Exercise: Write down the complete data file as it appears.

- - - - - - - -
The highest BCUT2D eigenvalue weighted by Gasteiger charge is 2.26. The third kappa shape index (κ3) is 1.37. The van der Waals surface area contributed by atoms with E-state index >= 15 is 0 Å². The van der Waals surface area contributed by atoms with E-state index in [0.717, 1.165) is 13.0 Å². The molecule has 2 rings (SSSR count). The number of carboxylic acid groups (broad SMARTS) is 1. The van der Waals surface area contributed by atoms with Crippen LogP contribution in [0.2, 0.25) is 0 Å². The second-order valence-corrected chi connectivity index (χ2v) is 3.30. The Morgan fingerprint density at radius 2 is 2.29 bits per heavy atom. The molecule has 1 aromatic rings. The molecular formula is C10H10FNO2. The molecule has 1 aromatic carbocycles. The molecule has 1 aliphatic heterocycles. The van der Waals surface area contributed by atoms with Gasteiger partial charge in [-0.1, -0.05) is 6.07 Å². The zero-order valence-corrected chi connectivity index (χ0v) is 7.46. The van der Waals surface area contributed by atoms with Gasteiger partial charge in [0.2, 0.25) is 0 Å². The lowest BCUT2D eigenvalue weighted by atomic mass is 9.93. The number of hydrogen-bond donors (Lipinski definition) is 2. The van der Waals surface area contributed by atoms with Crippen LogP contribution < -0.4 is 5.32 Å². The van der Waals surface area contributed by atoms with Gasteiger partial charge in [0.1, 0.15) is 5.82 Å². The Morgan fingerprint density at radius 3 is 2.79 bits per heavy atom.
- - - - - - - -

The highest BCUT2D eigenvalue weighted by Gasteiger charge is 2.26. The third kappa shape index (κ3) is 1.37. The van der Waals surface area contributed by atoms with E-state index >= 15 is 0 Å². The van der Waals surface area contributed by atoms with E-state index in [0.717, 1.165) is 13.0 Å². The molecule has 2 rings (SSSR count). The number of carboxylic acid groups (broad SMARTS) is 1. The van der Waals surface area contributed by atoms with Crippen LogP contribution in [0.2, 0.25) is 0 Å². The second-order valence-corrected chi connectivity index (χ2v) is 3.30. The Morgan fingerprint density at radius 2 is 2.29 bits per heavy atom. The molecule has 1 aromatic rings. The molecular formula is C10H10FNO2. The molecule has 1 aromatic carbocycles. The molecule has 1 aliphatic heterocycles. The van der Waals surface area contributed by atoms with Gasteiger partial charge in [-0.1, -0.05) is 6.07 Å². The zero-order valence-corrected chi connectivity index (χ0v) is 7.46. The van der Waals surface area contributed by atoms with Gasteiger partial charge in [0.2, 0.25) is 0 Å². The lowest BCUT2D eigenvalue weighted by atomic mass is 9.93. The number of hydrogen-bond donors (Lipinski definition) is 2. The van der Waals surface area contributed by atoms with Crippen LogP contribution < -0.4 is 5.32 Å². The van der Waals surface area contributed by atoms with Gasteiger partial charge in [0.1, 0.15) is 5.82 Å². The Morgan fingerprint density at radius 3 is 2.79 bits per heavy atom.